Public Malleable C2 profiles are available - see this example, showing global options in an Etumbot profile.
Figure 3. Global options in Etumbot profile.

2. Beacon check-In to get task from teamserver with HTTP GET request.

Below the global options, we find the following option configurations about HTTP request and response. Figures 4 and 5, below, show this configuration, which include URI, header and metadata information for both the client and the server.

Red boxes highlight the HTTP Request URI, HTTP Request Header, Metadata Encoding Algorithm, Metadata Attached in URI, HTTP Response Header, Task Data Encrypted and Encoded as Response Body in a sample Malleable C2 profile.
Figure 4. HTTP GET request options in Etumbot profile.
Red boxes highlight the HTTP URI path, metadata encoded by Netbios, HTTP UA, and HTTP response header in a sample Malleable C2 profile.
Figure 5. HTTP GET request in live traffic.

3. Beacon task execution result submission to teamserver with HTTP POST request.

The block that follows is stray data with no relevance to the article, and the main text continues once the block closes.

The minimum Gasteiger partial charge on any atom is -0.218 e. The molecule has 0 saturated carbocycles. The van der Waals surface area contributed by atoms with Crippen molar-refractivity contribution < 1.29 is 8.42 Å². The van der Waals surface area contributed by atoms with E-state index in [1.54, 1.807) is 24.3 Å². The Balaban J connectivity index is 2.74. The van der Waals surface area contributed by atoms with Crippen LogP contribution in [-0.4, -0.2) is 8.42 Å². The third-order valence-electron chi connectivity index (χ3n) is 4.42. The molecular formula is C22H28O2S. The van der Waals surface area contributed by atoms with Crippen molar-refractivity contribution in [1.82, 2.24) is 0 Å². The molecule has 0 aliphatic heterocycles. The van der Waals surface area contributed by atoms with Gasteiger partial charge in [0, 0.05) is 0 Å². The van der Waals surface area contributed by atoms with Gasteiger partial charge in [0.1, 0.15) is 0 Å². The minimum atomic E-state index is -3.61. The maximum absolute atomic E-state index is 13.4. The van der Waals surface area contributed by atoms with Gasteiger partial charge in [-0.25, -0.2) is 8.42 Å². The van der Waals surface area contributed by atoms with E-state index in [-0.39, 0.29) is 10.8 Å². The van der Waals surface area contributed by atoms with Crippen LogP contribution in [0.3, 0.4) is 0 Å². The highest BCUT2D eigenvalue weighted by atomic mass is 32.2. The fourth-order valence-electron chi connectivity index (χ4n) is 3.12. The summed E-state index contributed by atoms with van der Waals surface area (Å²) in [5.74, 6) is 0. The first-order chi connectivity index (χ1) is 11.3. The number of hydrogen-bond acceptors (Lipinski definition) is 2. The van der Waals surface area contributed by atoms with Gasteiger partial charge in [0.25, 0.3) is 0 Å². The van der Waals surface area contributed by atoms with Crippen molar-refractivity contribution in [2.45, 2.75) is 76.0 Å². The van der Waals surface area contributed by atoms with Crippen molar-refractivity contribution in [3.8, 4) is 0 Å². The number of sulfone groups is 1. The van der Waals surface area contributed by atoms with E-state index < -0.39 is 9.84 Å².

We can find the following option configuration about HTTP response from Figure 6 below, as well as what the POST C2 traffic looks like in Figure 7.

Red boxes highlight the HTTP request URI, HTTP request header, HTTP request sessionID attached in URI, HTTP request payload for command execution result, HTTP response header, and HTTP response body in a sample malleable C2 profile.
Figure 6. HTTP POST request options in Etumbot profile.
Red boxes highlight the HTTP URI path, session ID encoded by Netbios, HTTP URI path postfix, HTTP request header, HTTP request UA, task execution result encoded by Base64 and HTTP response header in a sample malleable C2 profile.
Figure 7. HTTP POST request options in live traffic.

Cases in the Wild

The following sections show two different cases of Cobalt Strike payloads used in the wild: one using the default option (no profiles) and the other with a custom profile. Both samples have no trigger on VirusTotal at the time of this writing, but Palo Alto Networks identified them using static and dynamic analysis.

Default Profile Sample

SHA256 Hash: 6a6e5d2faeded086c3a97e14994d663e2ff768cb3ad1f5a1aa2a2b5fd344dde2

Cobalt Strike HTTP GET Beacon download request with default profile
Figure 8. Cobalt Strike HTTP GET Beacon download request.
Cobalt Strike HTTP GET heartbeat request with default profile
Figure 9. Cobalt Strike HTTP GET heartbeat request.
Cobalt Strike HTTP POST call-back request with default profile
Figure 10. Cobalt Strike HTTP POST call-back request.